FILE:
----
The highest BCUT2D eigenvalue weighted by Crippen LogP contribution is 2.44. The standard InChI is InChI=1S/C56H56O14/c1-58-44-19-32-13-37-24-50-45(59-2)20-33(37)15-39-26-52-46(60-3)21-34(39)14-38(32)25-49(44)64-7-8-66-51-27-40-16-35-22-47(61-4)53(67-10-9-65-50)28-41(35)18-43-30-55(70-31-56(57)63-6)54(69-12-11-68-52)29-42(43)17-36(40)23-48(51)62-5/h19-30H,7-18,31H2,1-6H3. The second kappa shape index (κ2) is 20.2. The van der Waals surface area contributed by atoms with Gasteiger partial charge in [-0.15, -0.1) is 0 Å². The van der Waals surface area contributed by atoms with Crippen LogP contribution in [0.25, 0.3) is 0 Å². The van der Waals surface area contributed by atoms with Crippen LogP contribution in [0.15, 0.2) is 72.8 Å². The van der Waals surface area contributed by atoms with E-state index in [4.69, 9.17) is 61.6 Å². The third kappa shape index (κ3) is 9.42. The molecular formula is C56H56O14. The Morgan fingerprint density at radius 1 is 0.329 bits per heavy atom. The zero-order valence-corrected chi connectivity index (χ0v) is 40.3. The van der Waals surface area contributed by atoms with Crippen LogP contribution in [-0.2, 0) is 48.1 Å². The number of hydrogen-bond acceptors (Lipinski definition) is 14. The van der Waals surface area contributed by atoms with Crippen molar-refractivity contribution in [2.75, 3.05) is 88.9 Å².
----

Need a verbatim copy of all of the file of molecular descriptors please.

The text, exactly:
The highest BCUT2D eigenvalue weighted by Crippen LogP contribution is 2.44. The standard InChI is InChI=1S/C56H56O14/c1-58-44-19-32-13-37-24-50-45(59-2)20-33(37)15-39-26-52-46(60-3)21-34(39)14-38(32)25-49(44)64-7-8-66-51-27-40-16-35-22-47(61-4)53(67-10-9-65-50)28-41(35)18-43-30-55(70-31-56(57)63-6)54(69-12-11-68-52)29-42(43)17-36(40)23-48(51)62-5/h19-30H,7-18,31H2,1-6H3. The second kappa shape index (κ2) is 20.2. The van der Waals surface area contributed by atoms with Gasteiger partial charge in [-0.15, -0.1) is 0 Å². The van der Waals surface area contributed by atoms with Crippen LogP contribution in [0.25, 0.3) is 0 Å². The van der Waals surface area contributed by atoms with Crippen LogP contribution in [0.15, 0.2) is 72.8 Å². The van der Waals surface area contributed by atoms with E-state index in [4.69, 9.17) is 61.6 Å². The third kappa shape index (κ3) is 9.42. The molecular formula is C56H56O14. The Morgan fingerprint density at radius 1 is 0.329 bits per heavy atom. The zero-order valence-corrected chi connectivity index (χ0v) is 40.3. The van der Waals surface area contributed by atoms with Crippen LogP contribution in [-0.2, 0) is 48.1 Å². The number of hydrogen-bond acceptors (Lipinski definition) is 14. The van der Waals surface area contributed by atoms with Crippen molar-refractivity contribution in [2.75, 3.05) is 88.9 Å².